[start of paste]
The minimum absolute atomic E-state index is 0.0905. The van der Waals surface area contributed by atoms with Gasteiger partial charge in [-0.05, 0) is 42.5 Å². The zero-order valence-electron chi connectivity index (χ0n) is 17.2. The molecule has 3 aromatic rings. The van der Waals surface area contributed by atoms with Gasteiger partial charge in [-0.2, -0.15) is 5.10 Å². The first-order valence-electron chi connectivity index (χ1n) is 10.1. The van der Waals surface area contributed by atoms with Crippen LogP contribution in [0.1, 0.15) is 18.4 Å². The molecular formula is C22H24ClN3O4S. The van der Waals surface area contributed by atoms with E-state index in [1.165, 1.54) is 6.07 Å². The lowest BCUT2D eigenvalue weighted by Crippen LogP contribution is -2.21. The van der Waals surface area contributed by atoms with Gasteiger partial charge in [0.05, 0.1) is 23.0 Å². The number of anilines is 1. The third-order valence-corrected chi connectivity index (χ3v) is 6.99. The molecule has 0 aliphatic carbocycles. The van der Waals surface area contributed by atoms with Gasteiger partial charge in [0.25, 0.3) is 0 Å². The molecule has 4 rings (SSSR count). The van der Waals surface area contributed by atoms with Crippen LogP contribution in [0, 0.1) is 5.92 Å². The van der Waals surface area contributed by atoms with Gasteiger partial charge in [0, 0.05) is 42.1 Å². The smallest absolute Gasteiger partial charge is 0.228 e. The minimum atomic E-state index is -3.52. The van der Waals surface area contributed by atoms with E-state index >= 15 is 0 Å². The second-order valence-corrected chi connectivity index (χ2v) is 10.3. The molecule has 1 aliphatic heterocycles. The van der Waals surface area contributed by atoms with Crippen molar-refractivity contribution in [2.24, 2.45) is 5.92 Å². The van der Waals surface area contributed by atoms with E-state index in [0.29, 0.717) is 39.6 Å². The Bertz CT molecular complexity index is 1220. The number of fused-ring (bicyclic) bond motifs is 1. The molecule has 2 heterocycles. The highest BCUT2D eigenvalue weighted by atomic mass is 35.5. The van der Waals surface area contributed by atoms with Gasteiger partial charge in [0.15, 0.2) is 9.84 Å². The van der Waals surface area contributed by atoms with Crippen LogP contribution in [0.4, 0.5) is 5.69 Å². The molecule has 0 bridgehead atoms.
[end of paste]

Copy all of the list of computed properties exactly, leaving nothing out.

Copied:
The minimum absolute atomic E-state index is 0.0905. The van der Waals surface area contributed by atoms with Gasteiger partial charge in [-0.05, 0) is 42.5 Å². The zero-order valence-electron chi connectivity index (χ0n) is 17.2. The molecule has 3 aromatic rings. The van der Waals surface area contributed by atoms with Gasteiger partial charge in [-0.2, -0.15) is 5.10 Å². The first-order valence-electron chi connectivity index (χ1n) is 10.1. The van der Waals surface area contributed by atoms with Crippen LogP contribution in [0.1, 0.15) is 18.4 Å². The molecular formula is C22H24ClN3O4S. The van der Waals surface area contributed by atoms with E-state index in [1.165, 1.54) is 6.07 Å². The lowest BCUT2D eigenvalue weighted by Crippen LogP contribution is -2.21. The van der Waals surface area contributed by atoms with Gasteiger partial charge in [0.05, 0.1) is 23.0 Å². The number of anilines is 1. The third-order valence-corrected chi connectivity index (χ3v) is 6.99. The molecule has 0 aliphatic carbocycles. The van der Waals surface area contributed by atoms with Gasteiger partial charge in [0.25, 0.3) is 0 Å². The molecule has 4 rings (SSSR count). The van der Waals surface area contributed by atoms with Crippen LogP contribution in [0, 0.1) is 5.92 Å². The van der Waals surface area contributed by atoms with Gasteiger partial charge in [0, 0.05) is 42.1 Å². The smallest absolute Gasteiger partial charge is 0.228 e. The minimum atomic E-state index is -3.52. The van der Waals surface area contributed by atoms with E-state index >= 15 is 0 Å². The second-order valence-corrected chi connectivity index (χ2v) is 10.3. The molecule has 1 aliphatic heterocycles. The van der Waals surface area contributed by atoms with Crippen molar-refractivity contribution in [2.24, 2.45) is 5.92 Å². The van der Waals surface area contributed by atoms with E-state index in [0.29, 0.717) is 39.6 Å². The Bertz CT molecular complexity index is 1220. The number of fused-ring (bicyclic) bond motifs is 1. The molecule has 2 heterocycles. The highest BCUT2D eigenvalue weighted by atomic mass is 35.5. The van der Waals surface area contributed by atoms with Gasteiger partial charge in [0.15, 0.2) is 9.84 Å². The van der Waals surface area contributed by atoms with Crippen LogP contribution in [0.4, 0.5) is 5.69 Å². The molecule has 0 bridgehead atoms.